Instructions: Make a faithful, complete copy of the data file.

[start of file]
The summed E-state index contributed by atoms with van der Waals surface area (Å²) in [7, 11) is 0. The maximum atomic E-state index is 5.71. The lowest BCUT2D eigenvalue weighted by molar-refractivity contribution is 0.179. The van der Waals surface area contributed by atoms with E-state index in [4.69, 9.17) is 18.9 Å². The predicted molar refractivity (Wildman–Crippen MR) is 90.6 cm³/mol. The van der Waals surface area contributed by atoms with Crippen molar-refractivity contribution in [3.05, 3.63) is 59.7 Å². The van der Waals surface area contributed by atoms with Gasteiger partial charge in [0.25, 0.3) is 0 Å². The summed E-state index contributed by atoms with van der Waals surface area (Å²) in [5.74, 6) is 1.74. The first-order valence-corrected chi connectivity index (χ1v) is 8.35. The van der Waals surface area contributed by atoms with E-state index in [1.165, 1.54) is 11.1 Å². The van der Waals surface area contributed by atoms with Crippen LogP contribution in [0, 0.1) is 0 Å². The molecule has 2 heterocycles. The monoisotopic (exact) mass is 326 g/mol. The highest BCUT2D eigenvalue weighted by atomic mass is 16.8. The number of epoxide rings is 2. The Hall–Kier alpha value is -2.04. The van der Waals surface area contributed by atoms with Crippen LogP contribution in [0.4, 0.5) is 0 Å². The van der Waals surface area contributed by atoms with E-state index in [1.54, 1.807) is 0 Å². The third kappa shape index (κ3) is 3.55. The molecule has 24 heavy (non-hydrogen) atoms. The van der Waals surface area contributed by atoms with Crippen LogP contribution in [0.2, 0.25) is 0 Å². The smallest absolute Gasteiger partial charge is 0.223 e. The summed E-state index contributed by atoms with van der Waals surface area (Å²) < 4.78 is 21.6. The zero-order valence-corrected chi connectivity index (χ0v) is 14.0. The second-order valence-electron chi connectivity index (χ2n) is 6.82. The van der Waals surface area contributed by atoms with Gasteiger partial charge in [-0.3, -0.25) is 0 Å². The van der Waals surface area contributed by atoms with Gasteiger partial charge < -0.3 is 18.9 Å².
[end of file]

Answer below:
The summed E-state index contributed by atoms with van der Waals surface area (Å²) in [7, 11) is 0. The maximum atomic E-state index is 5.71. The lowest BCUT2D eigenvalue weighted by molar-refractivity contribution is 0.179. The van der Waals surface area contributed by atoms with E-state index in [4.69, 9.17) is 18.9 Å². The predicted molar refractivity (Wildman–Crippen MR) is 90.6 cm³/mol. The van der Waals surface area contributed by atoms with Crippen molar-refractivity contribution in [3.05, 3.63) is 59.7 Å². The van der Waals surface area contributed by atoms with Gasteiger partial charge in [0.25, 0.3) is 0 Å². The summed E-state index contributed by atoms with van der Waals surface area (Å²) in [5.74, 6) is 1.74. The first-order valence-corrected chi connectivity index (χ1v) is 8.35. The van der Waals surface area contributed by atoms with E-state index in [1.165, 1.54) is 11.1 Å². The van der Waals surface area contributed by atoms with Crippen LogP contribution in [0, 0.1) is 0 Å². The molecule has 2 heterocycles. The monoisotopic (exact) mass is 326 g/mol. The highest BCUT2D eigenvalue weighted by atomic mass is 16.8. The number of epoxide rings is 2. The Hall–Kier alpha value is -2.04. The van der Waals surface area contributed by atoms with Crippen LogP contribution in [0.4, 0.5) is 0 Å². The van der Waals surface area contributed by atoms with E-state index in [1.54, 1.807) is 0 Å². The third kappa shape index (κ3) is 3.55. The molecule has 24 heavy (non-hydrogen) atoms. The van der Waals surface area contributed by atoms with Crippen LogP contribution in [0.2, 0.25) is 0 Å². The smallest absolute Gasteiger partial charge is 0.223 e. The summed E-state index contributed by atoms with van der Waals surface area (Å²) < 4.78 is 21.6. The zero-order valence-corrected chi connectivity index (χ0v) is 14.0. The second-order valence-electron chi connectivity index (χ2n) is 6.82. The van der Waals surface area contributed by atoms with Gasteiger partial charge in [-0.3, -0.25) is 0 Å². The van der Waals surface area contributed by atoms with Gasteiger partial charge < -0.3 is 18.9 Å².